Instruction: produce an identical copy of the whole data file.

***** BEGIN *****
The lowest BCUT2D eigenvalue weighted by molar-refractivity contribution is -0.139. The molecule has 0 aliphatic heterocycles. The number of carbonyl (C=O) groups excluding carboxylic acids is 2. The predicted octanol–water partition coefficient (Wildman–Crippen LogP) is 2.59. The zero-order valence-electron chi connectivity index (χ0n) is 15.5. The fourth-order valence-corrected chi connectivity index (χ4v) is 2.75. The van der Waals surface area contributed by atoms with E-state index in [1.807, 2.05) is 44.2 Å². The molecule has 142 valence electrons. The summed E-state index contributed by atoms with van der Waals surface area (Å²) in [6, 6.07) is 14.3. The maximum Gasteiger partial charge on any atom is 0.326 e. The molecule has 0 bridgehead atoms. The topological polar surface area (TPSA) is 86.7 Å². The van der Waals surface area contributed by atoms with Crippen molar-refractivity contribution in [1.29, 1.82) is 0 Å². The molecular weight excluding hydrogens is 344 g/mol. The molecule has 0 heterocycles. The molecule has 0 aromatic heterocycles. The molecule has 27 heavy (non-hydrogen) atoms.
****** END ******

The lowest BCUT2D eigenvalue weighted by molar-refractivity contribution is -0.139. The molecule has 0 aliphatic heterocycles. The number of carbonyl (C=O) groups excluding carboxylic acids is 2. The predicted octanol–water partition coefficient (Wildman–Crippen LogP) is 2.59. The zero-order valence-electron chi connectivity index (χ0n) is 15.5. The fourth-order valence-corrected chi connectivity index (χ4v) is 2.75. The van der Waals surface area contributed by atoms with E-state index in [1.807, 2.05) is 44.2 Å². The molecule has 142 valence electrons. The summed E-state index contributed by atoms with van der Waals surface area (Å²) in [6, 6.07) is 14.3. The maximum Gasteiger partial charge on any atom is 0.326 e. The molecule has 0 bridgehead atoms. The topological polar surface area (TPSA) is 86.7 Å². The van der Waals surface area contributed by atoms with Crippen molar-refractivity contribution in [1.29, 1.82) is 0 Å². The molecular weight excluding hydrogens is 344 g/mol. The molecule has 0 heterocycles. The molecule has 0 aromatic heterocycles. The molecule has 27 heavy (non-hydrogen) atoms.